- With Mayo Clinic nurse educator
Sheryl M. Ness, R.N.read biographyclose window
Sheryl M. Ness, R.N.Sheryl M. Ness
Sheryl Ness, R.N., O.C.N., is a nurse educator for the Cancer Education Program at Mayo Clinic in Rochester, Minn. She helps inform patients, families and caregivers about services and resources to help them through the cancer journey.
She has a master's degree in nursing from Augsburg College. In addition, she is an assistant professor of oncology at the College of Medicine, Mayo Clinic, and is certified as a specialist in oncology nursing. Sheryl has worked for more than 20 years at Mayo Clinic as an educator. She has a keen interest in the importance of the quality of life and concerns of people living with cancer.
- New therapies sought for triple negative breast cancer
Dec. 3, 2013
- How to care for skin during and after radiation
Nov. 9, 2013
- The problem with overtreating thyroid cancers
Nov. 2, 2013
- Hope, resources and support for those living with cancer
Oct. 26, 2013
- Reading helps you forget about your worries and relax
Oct. 19, 2013
Living with cancer blog
July 3, 2010
Cancer survivors: Dealing with guilt when others don't live on
By Sheryl M. Ness, R.N.
At a dinner outing recently, I sat next to a young woman who had just been declared by her doctors to be in remission from her lymphoma. Over the course of the evening, we talked about many aspects of being a cancer survivor.
We joked about her hair growing back curly when it had always been straight. We talked about chemotherapy and feeling horrible. She mentioned the tension of waiting for the next time she would have tests, and the continued status of remission. When I asked her what the hardest part was about being a cancer survivor, she said survival skills.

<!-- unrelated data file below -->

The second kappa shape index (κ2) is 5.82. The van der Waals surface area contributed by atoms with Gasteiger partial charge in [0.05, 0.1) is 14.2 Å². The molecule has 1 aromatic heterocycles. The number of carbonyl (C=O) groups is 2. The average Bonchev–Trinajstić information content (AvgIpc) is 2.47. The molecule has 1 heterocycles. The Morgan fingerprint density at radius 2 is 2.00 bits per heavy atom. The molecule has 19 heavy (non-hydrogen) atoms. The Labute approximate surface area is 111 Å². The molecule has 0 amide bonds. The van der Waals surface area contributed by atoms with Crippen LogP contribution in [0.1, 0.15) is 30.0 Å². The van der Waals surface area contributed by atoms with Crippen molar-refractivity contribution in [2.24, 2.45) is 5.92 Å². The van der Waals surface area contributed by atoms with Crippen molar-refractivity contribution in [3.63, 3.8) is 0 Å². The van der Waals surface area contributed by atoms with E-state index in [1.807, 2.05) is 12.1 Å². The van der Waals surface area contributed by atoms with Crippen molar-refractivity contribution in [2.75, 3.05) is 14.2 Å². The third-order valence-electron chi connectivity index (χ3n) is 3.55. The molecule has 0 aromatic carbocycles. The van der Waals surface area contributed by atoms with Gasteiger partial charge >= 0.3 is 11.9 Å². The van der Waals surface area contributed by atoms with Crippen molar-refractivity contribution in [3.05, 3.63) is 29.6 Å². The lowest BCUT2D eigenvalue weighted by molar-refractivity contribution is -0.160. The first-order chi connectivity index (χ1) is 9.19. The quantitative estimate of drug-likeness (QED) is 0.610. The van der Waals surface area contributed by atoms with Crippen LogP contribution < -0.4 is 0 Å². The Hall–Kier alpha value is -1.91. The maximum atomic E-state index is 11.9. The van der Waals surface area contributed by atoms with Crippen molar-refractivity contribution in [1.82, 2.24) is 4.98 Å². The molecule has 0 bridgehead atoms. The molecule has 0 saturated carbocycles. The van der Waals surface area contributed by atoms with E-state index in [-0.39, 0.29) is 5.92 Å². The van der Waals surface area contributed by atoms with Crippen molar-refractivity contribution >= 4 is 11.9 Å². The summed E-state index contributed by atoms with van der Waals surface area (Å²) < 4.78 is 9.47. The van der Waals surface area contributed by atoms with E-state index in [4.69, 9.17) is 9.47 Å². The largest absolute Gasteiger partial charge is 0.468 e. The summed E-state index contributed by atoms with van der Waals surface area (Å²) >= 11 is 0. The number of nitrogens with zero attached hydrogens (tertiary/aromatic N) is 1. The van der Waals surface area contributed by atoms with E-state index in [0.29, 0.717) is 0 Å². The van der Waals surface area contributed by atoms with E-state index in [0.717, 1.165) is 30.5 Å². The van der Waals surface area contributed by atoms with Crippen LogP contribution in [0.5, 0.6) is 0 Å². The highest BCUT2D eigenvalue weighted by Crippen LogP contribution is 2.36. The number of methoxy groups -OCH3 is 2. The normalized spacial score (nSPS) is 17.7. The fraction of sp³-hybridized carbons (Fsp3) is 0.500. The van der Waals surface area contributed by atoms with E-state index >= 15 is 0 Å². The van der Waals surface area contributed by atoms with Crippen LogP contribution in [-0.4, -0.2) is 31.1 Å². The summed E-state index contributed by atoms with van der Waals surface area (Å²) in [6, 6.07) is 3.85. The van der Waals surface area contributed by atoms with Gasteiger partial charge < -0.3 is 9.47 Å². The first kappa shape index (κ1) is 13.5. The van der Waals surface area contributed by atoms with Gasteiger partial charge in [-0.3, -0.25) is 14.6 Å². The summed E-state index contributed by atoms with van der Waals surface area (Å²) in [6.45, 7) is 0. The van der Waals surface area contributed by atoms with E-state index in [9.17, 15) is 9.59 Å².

She was talking about the aspect of survival that we rarely mention, the fact that she'd survived and was in remission while others didn't do well and hadn't survived. She said to me, "No one explains to you how to deal with the guilt of surviving."
This young woman had a strong will to live and a wonderful outlook on life. She'd done well and was celebrating her remission, but was forever changed by what she'd been through as a cancer patient and survivor. This feeling of guilt is a normal part of being human, a manner of searching for the meaning of her survival vs. another person's death. I encouraged her to explore those feelings by either talking with others or journaling. By acknowledging her thoughts and feelings in some way, I hoped to help her let go of the guilt and start enjoying and celebrating being alive.
I'm curious to know if others have had survival guilt. What's helped you?blog index Next page